Watch Lucinda Williams in a live cover of Bruce Springsteen’s ‘Factory,’ a featured track from the legendary singer-songwriter’s 13th studio album, The Ghosts of Highway 20.
As A Matter of Fact…
* Lucinda Williams was born January 26, 1953, in Lake Charles, Louisiana. Her father, Miller Williams, was a literature professor and published poet who passed on his love of language, Delta blues, and country music (especially Hank Williams Sr.) to his daughter.
* The Williams family moved frequently as a result of Lucinda’s father taking teaching posts at colleges throughout the South, Mexico City, and Santiago, Chile. Williams discovered Joan Baez and folk music in her pre-teen years, and was soon singing and writing songs after hearing Bob Dylan's Highway 61 Revisited.
* In 1969, Williams was ejected from high school for refusing to say the Pledge of Allegiance, and in 1974 relocated to Austin, Texas. She became part of the burgeoning roots music scene and split time between Austin and Houston before moving to New York City.
* A demo tape got her a deal with the Smithsonian's Folkways label, and she went to Jackson, Miss., to record her first album at the Malaco studios. Ramblin' on My Mind (later retitled Ramblin') was released in 1979 and featured a selection of traditional blues, country, folk, and Cajun songs.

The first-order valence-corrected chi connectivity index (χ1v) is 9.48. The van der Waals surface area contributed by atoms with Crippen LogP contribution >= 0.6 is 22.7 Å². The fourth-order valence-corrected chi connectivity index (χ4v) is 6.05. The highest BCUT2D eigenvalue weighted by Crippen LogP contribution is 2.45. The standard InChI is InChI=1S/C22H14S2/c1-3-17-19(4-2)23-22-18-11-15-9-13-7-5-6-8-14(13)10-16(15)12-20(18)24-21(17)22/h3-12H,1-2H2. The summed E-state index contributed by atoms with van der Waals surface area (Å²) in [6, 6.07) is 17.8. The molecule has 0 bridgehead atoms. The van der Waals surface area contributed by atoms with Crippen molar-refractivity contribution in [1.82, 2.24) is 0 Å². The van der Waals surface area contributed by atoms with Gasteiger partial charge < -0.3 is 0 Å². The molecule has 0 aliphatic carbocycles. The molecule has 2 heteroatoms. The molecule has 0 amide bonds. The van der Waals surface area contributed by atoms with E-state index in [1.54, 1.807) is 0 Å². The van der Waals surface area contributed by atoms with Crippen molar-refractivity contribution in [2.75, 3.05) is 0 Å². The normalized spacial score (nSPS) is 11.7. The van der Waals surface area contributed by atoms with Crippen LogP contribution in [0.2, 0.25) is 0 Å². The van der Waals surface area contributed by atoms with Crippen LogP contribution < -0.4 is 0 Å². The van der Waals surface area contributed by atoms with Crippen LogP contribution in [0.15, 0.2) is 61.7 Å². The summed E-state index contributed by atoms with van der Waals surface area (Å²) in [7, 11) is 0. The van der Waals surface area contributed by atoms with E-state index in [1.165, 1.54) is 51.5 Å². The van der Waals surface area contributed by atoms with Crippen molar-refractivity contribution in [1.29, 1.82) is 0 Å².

* In 1988, Williams’ self-titled album on British indie label Rough Trade became a touchstone for the emerging Americana movement, earning Williams rave reviews outside the mainstream. Patty Loveless covered the track ‘The Night's Too Long’ and scored a Top 20 country hit.
* While touring Australia with Rosanne Cash and Mary Chapin Carpenter, the latter decided to record Williams’ ‘Passionate Kisses’ and turned the song into a Top 5 country hit, winning a Grammy in 1993 as Country Song of the Year.
* Other artists were soon mining Williams' back catalog for material. Emmylou Harris recorded ‘Crescent City’ for her 1993 album Cowgirl's Prayer, and covered ‘Sweet Old World’ for her 1995 alternative country landmark, Wrecking Ball. Tom Petty covered ‘Changed the Locks’ for his 1996 album, She's the One.
* In 1995, Williams moved to Nashville, where Mercury stepped in to purchase the rights to new album, Car Wheels on a Gravel Road. The 1998 release became Williams’ first ever gold-selling LP, and the bright, contemporary roots rock project won her a Grammy for Best Contemporary Folk Album.
* A shakeup at Mercury sent Williams to the Universal-distributed Lost Highway label for next album, Essence, which was released in 2001. The introspective collection finds Williams taking a simpler, more minimalistic lyrical approach, winning her a third Grammy when the track, ‘Get Right with God,’ was named Best Female Rock Vocal.
* Williams formed her own record label, Highway 20 Records, which released Down Where the Spirit Meets the Bone in September 2014. The ambitious two-disc set conjures up the spirit of classic ‘70s country soul a la Dan Penn, Bobbie Gentry, and Tony Joe White.